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ART OF THE SHORT FILM DVD & Online Streaming
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A compilation of six original short films, or featurettes, on one DVD. Three of the selections received Academy Award nominations. The others are equally outstanding.

Editorial Reviews

June 12, 2005

by John Sinnott

The Shorts: Film Movement is an interesting experiment in film distribution. This company buys the rights to independent and foreign films, and then releases them theatrically and on DVD at the same time. The DVDs are available through the Film Movement web site, either individually or through subscriptions. Most of the movies that they select have won awards at film festivals around the world but lack the appeal of a mainstream film. Since these are small art house films that not everyone is able to see, it distributes them to a wider audience. In addition to the feature, each DVD contains a short and often other extras.
This month Film Movement's DVD doesn't have a main feature, instead the disc is devoted to six shorts. Though there are one or two films that I didn't care for, this is still a splendid collection of short movies, one of the better collections to have been released recently.

The movies included on this disc are:

Inja: In South Africa, a white landowner becomes jealous of a young black boy who had gained the love of a puppy. In order to make the dog loyal to only himself, the landowner has the boy put the puppy in a bag. The man then beats the dog, and has the boy then let him out. The dog assumes that the boy was the one who hurt him and now fears the lad. This event comes back to haunt all three people years later when the boy and dog have both grown up. A nice film with an interesting twist.

Sangam: Two Indian men meet on a subway in New York. One has only been in America fora couple of weeks and doesn't have a job, while the other one is a computer technician who has lived in New York for years. These two men share a lot in common, but have very different views on many things.
This was a very good film. The film maker was aptly able to illustrate the factors that tie these men together, as well as the things that separate them. The story is mainly set in a subway car, though the director weaves images of India itself as well as clips from Indian movies together with the film of the two men to create real three dimensional characters. An outstanding effort.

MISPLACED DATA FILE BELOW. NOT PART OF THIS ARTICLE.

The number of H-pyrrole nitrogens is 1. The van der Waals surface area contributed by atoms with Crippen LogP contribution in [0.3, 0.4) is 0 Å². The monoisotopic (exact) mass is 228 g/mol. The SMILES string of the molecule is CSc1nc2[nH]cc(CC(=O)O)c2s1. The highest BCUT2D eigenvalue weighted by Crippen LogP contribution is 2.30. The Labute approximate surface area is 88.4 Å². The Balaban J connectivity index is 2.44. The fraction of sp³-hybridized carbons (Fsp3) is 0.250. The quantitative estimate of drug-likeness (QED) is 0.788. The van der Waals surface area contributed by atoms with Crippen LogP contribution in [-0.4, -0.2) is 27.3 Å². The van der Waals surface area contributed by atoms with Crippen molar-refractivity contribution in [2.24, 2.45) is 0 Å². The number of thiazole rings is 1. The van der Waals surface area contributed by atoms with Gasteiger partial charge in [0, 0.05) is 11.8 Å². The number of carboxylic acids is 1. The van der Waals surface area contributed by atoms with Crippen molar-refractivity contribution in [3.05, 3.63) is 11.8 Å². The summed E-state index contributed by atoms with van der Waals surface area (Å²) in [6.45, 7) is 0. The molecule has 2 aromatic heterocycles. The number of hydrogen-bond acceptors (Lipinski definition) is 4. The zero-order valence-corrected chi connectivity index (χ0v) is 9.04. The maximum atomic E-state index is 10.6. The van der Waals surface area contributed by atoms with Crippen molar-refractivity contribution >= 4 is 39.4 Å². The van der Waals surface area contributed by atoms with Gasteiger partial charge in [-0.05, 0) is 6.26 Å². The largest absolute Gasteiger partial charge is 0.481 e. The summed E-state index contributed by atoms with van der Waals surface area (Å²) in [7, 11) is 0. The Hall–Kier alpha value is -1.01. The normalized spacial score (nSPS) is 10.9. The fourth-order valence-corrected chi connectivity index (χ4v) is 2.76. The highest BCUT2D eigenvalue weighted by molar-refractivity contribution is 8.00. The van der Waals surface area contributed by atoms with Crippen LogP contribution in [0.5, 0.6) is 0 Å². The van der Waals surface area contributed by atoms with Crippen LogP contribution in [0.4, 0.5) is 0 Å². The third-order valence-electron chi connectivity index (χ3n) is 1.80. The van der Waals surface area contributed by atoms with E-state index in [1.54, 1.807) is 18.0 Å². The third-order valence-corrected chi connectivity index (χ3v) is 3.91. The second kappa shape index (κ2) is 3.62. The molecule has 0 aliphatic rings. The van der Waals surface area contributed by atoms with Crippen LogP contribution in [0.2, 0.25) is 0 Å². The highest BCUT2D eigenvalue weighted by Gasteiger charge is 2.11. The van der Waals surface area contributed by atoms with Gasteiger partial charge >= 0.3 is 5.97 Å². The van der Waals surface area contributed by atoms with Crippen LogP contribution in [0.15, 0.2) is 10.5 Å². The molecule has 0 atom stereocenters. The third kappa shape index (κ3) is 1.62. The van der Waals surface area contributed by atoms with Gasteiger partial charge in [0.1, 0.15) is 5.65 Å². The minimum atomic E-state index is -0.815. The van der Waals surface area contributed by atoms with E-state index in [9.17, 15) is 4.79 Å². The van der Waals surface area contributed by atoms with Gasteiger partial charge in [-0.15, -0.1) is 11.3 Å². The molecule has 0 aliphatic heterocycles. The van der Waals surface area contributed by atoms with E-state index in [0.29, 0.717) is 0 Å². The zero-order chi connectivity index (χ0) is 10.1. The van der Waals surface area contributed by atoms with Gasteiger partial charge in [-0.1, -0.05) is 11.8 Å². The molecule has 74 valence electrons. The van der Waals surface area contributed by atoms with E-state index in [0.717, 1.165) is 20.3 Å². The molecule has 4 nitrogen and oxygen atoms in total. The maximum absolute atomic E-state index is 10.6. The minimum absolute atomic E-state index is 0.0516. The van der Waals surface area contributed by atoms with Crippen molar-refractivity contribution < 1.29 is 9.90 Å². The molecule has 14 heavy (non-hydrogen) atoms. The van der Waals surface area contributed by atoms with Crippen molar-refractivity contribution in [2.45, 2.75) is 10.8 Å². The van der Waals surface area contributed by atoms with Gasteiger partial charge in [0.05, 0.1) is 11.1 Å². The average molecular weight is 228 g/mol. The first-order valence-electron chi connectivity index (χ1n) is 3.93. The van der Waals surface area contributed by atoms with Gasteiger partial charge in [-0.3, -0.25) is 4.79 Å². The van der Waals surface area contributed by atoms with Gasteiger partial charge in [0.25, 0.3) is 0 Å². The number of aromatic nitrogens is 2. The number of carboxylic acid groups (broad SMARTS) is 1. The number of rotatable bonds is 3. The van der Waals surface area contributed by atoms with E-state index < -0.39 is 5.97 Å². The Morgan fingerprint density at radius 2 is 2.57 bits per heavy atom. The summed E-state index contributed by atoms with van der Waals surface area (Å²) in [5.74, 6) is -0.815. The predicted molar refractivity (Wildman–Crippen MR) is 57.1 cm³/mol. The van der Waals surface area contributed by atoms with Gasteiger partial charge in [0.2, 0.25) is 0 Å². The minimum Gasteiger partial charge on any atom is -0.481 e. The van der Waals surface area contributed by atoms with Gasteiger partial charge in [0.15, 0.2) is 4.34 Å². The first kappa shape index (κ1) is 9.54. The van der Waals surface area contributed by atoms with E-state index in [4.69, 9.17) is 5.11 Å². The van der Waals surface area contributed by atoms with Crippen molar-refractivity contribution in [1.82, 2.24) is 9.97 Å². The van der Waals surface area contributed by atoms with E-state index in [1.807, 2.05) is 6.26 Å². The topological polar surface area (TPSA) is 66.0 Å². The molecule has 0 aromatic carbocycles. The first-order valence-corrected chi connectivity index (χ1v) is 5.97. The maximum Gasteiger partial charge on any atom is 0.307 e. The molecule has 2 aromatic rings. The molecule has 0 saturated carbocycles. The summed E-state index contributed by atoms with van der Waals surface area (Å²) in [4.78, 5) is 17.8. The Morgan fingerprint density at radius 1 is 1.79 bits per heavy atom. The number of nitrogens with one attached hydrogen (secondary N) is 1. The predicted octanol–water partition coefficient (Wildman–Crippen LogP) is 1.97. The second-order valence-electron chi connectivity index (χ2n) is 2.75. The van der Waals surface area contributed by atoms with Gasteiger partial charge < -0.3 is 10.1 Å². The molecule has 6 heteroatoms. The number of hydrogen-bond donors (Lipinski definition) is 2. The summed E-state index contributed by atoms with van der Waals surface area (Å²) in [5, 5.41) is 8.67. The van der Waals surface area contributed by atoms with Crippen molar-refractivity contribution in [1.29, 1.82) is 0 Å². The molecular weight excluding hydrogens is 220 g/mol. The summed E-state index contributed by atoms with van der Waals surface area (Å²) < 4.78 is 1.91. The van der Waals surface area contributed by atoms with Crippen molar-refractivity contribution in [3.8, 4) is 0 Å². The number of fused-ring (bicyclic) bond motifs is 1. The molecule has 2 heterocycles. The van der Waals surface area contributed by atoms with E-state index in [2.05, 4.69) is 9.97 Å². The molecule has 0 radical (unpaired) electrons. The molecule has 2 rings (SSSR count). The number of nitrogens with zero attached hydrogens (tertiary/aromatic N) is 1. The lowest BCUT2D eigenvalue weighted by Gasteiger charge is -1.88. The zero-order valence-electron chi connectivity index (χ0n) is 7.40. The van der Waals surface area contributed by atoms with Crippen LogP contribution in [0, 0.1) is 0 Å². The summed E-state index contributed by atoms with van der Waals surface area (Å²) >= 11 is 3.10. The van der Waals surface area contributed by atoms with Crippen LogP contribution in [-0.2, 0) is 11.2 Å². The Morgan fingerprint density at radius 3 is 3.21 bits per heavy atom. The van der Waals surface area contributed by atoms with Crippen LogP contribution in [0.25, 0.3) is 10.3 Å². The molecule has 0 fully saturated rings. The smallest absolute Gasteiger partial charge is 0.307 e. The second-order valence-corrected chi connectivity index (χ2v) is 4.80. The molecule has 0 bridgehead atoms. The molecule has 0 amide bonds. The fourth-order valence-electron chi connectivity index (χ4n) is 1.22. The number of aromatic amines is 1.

Mt. Head: An experimental animated short from Japan. A stingy man picks some cherries off the ground and decided to eat the pits, since throwing them away would be a waste. He soon discovers that a cherry tree has started to sprout from his head. It grows to a few inches in height, and in the spring when the blossoms are in bloom people crowd on his head to picnic under the beautiful tree. An odd little film, it wasn't really funny, and it wasn't dramatic. It was worth watching, but I doubt I'll every watch it again.

Das Rad: Two rocks, Hew and Kew, are perched on a hill top and watch civilization bloom in the valley below them. An amusing stop-action animated short.

The First Three Lives of Stuart Hornsley: Clocking in at almost half an hour, this is the longest film on the disc, but also the best. Stuart Hornsley is a brilliant physicist who is so caught up in his research into the nature of time that he lets his life slip past him. He traces the problem back to one day, several years ago, when he was in grad school and a simple mistake caused his life to turn out differently than he had planned. With the help of a local middle school student, he builds a time machine in his New York City apartment so that he can go back and set his life back on track. Even though the machine works, putting things right is harder than it sounds. This was a very enjoyable film. The concept of a small event in the past having a dramatic effect in the future isn't new or novel, but the film makers were able to take this trite concept and make it into a fun film. Director Leigh Dana Jackson did an excellent job with a small budget. The opening sequence that runs while the credits are rolli

--John Sinnot/ DVD Talk - Review

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